value of firewall etc on non ics gateway pc

Discussion in 'Home Networking' started by Andrew, Oct 12, 2004.

  1. Andrew

    Andrew Guest

    Hi
    my home LAN setup is a XP box running as a server...
    with ICS running NAV and zonealarm... etc and that's OK

    now the other PCs on the LAN are fairly old (Pentium II 350 etc)
    running win98... I also had copies of NIS 2001 running on them
    (providing antivirus, firewall and parental control)
    which is now at the end of its subscription...
    I was also concerned with how much resource NIS was using...

    Now I was thinking about replacing NIS with AVG and leaving out
    a firewall on the win98 PC (as they only access internet via the ICS gateway
    ....)
    and not sure what to do for parental control ...

    What do people think about not having firewall on the non ICS PCs ...
    does everyone think the freeware AVG a decent virus scanner?
    and anyone recommend a standalone, non resource-heavy "parental control" (or
    not worth bothering about ... just lay down the law to my teenage
    children?)?

    thanks
    Andrew
     
    Andrew, Oct 12, 2004
    #1
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  2. Andrew

    mike Guest

    not sure on the parental control stuff.

    but you must have firewall/anti-virus on every machine...even with a router
    firewall.

    on all my 5 machines i run avg & zafree.
    the ics machine only provides the link...not protection

    i have never found any of the 'phone-home' virus stuff successfully get past
    those two & i have had the virus get in to them thanks to my kids & gaming
    sites!


    mike
     
    mike, Oct 12, 2004
    #2
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  3. Andrew

    [ste parker] Guest

    Why must you have a firewall on every machine? As I understand it, you
    only need one on the machine doing the ICS, otherwise running firewalls
    on the other PC's can stop normal network traffic unless you set them up
    to let all that through. As soon as I got my adsl firewall router the
    first thing I did was switch off the firewall on the PC that previously
    connected direct to the 'net (was only XP SP1 firewall, nothing fancy
    but enough).

    Antivirus sotware is obviously good to have running on all machines however.
     
    [ste parker], Oct 12, 2004
    #3
  4. Andrew

    [ste parker] Guest

    Andrew wrote:
    I don't see the point of having a firewall running on each indivisual
    machine as long as you have one decent one at the point of entry/exit to
    the outside world. I rely on the firewall on my router, with AVG Free
    Edition on the machines connecting.
     
    [ste parker], Oct 12, 2004
    #4
  5. Andrew

    Rob Morley Guest

    You need the outbound protection to stop malware that hasn't been caught
    by your AV from connecting out. It controls connections on an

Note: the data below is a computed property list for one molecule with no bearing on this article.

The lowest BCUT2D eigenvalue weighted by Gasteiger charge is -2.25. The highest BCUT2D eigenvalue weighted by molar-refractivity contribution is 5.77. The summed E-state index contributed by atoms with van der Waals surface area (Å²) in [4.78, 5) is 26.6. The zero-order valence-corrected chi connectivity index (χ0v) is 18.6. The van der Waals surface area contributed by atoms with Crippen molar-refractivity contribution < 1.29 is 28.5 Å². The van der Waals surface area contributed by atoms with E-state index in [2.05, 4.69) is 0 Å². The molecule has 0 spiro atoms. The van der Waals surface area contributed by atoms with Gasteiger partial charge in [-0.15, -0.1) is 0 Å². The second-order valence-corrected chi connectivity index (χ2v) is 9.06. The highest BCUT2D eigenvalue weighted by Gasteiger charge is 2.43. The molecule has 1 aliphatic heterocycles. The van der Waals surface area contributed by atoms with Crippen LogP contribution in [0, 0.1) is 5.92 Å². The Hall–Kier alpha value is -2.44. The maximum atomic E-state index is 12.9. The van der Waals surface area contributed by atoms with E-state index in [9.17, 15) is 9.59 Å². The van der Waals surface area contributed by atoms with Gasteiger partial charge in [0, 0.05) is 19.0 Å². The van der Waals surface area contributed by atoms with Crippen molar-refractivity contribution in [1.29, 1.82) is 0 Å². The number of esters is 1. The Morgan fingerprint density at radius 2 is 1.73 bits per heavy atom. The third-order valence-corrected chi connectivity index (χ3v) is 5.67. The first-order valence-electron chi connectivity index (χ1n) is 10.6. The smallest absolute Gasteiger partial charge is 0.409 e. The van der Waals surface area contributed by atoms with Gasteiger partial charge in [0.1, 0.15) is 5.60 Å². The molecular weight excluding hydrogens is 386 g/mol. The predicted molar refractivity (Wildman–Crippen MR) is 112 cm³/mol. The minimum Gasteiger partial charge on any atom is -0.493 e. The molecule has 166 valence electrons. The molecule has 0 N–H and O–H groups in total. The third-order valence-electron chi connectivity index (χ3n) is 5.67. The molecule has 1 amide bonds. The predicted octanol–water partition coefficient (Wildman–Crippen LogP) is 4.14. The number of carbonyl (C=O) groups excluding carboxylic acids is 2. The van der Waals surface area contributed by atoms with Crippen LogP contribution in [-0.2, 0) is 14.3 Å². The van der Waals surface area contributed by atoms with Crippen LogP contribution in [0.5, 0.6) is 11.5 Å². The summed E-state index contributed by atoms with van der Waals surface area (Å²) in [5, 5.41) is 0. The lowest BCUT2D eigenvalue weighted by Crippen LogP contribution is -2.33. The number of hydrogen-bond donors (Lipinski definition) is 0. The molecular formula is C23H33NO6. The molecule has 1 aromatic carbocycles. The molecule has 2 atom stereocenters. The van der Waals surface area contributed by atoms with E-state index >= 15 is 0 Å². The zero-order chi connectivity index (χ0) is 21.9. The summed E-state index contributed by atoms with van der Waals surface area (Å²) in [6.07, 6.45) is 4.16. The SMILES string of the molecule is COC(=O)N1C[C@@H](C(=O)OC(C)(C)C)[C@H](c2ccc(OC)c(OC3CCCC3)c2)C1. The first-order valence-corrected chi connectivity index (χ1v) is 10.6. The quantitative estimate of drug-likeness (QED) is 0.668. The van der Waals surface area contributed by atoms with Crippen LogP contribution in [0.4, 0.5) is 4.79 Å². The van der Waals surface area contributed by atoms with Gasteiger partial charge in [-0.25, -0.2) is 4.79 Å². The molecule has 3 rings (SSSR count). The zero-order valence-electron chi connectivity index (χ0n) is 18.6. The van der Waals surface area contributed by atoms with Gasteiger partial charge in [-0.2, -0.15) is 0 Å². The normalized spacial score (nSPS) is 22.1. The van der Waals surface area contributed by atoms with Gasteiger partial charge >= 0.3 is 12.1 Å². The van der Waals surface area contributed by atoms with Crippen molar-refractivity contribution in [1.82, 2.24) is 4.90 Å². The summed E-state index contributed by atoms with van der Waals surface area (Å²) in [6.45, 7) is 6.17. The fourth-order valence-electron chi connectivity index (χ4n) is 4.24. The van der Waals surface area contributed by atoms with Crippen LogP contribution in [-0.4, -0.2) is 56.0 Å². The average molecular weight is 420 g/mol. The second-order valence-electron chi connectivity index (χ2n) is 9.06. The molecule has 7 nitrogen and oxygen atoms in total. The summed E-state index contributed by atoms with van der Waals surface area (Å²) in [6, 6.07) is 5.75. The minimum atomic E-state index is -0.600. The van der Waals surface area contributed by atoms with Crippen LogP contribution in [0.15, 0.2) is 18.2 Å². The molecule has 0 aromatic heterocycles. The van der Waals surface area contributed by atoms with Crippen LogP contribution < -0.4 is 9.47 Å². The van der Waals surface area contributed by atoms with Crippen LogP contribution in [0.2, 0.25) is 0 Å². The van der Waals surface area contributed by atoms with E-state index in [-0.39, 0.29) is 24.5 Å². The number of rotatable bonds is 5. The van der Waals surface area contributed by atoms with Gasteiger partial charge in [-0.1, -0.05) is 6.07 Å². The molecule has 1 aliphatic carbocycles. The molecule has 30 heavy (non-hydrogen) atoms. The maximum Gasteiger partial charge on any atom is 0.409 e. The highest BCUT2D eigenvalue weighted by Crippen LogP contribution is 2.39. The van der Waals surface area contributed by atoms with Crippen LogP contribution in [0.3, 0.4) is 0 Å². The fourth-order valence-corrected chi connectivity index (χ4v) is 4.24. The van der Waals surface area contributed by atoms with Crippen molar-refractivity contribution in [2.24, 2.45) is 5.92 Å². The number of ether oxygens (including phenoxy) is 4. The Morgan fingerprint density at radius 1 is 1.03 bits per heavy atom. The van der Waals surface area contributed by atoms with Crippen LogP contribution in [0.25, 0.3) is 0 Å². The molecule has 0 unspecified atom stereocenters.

application level, which the main firewall cannot do.
     
    Rob Morley, Oct 12, 2004
    #5
  6. Andrew

    Clansman Guest

    The firewall on the host pc (server) has been told to allow `ALL' traffic to &
    from the local net. So if you don't have a firewall on the client and someone
    downloads a `zip'/rar etc, on a client, that has a virus/trojen inside and it
    gets `executed' then the host firewall will allow it to pass through and go
    about it's bussiness.

    Clansman
     
    Clansman, Oct 12, 2004
    #6
  7. Andrew

    [ste parker] Guest

    Am I missing something here? Why not just configure the firewall on the
    server (in this case the machine with ICS enabled, right?) to lockdown
    the most likely to be abused outgoing ports? Add up to date virus
    protection on the "clients" toom, surely this covers things?
     
    [ste parker], Oct 12, 2004
    #7
  8. Andrew

    [ste parker] Guest

    Yes, but surely you can cover outbound protection on the ICS PC with the
    firewall, right? I know that, for example, the firewall on my Netgear
    DG834G has all outgoing traffic allowed by default (and all incoming
    blocked), but is it not good enough in a case like this to be able to
    close any potentially dangerous outgoing ports in one place?

    If the answer to the above is "no", then whats the point of bothering
    with (in my case) a hardware firewall at the point of entry/exit to the
    WAN anyway, if I should really have another firewall behind the first?

    Excuse any ridiculous assumptions, I'm not exactly 100% up to speed on
    all this it would seem!
     
    [ste parker], Oct 12, 2004
    #8
  9. Andrew

    Alex Fraser Guest

    Yes, but only packet filtering - based on addresses and ports.
    Port 80 is a "potentially dangerous" destination port. Are you going to